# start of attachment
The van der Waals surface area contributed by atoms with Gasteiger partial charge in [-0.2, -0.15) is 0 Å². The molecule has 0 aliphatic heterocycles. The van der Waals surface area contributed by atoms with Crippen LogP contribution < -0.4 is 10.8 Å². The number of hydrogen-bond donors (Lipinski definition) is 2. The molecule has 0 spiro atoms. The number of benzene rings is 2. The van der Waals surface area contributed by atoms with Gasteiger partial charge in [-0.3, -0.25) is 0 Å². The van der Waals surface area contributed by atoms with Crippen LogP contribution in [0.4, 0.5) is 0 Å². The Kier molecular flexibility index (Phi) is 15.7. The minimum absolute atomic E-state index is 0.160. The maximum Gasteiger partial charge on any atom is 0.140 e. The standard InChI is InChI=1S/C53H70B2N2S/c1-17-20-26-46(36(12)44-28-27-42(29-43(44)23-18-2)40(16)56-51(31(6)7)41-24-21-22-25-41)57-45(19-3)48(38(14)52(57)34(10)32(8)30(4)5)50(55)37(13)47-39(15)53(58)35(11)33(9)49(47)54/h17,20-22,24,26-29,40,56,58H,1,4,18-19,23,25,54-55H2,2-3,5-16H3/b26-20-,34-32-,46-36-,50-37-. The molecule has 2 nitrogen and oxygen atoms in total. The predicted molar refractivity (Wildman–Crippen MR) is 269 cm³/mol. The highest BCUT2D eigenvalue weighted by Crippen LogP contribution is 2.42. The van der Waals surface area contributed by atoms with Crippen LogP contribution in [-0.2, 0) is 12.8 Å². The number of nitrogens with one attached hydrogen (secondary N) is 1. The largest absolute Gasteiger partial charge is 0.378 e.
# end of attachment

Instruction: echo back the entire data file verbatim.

The van der Waals surface area contributed by atoms with Gasteiger partial charge in [-0.2, -0.15) is 0 Å². The molecule has 0 aliphatic heterocycles. The van der Waals surface area contributed by atoms with Crippen LogP contribution < -0.4 is 10.8 Å². The number of hydrogen-bond donors (Lipinski definition) is 2. The molecule has 0 spiro atoms. The number of benzene rings is 2. The van der Waals surface area contributed by atoms with Gasteiger partial charge in [-0.3, -0.25) is 0 Å². The van der Waals surface area contributed by atoms with Crippen LogP contribution in [0.4, 0.5) is 0 Å². The Kier molecular flexibility index (Phi) is 15.7. The minimum absolute atomic E-state index is 0.160. The maximum Gasteiger partial charge on any atom is 0.140 e. The standard InChI is InChI=1S/C53H70B2N2S/c1-17-20-26-46(36(12)44-28-27-42(29-43(44)23-18-2)40(16)56-51(31(6)7)41-24-21-22-25-41)57-45(19-3)48(38(14)52(57)34(10)32(8)30(4)5)50(55)37(13)47-39(15)53(58)35(11)33(9)49(47)54/h17,20-22,24,26-29,40,56,58H,1,4,18-19,23,25,54-55H2,2-3,5-16H3/b26-20-,34-32-,46-36-,50-37-. The molecule has 2 nitrogen and oxygen atoms in total. The predicted molar refractivity (Wildman–Crippen MR) is 269 cm³/mol. The highest BCUT2D eigenvalue weighted by Crippen LogP contribution is 2.42. The van der Waals surface area contributed by atoms with Crippen LogP contribution in [-0.2, 0) is 12.8 Å². The number of nitrogens with one attached hydrogen (secondary N) is 1. The largest absolute Gasteiger partial charge is 0.378 e.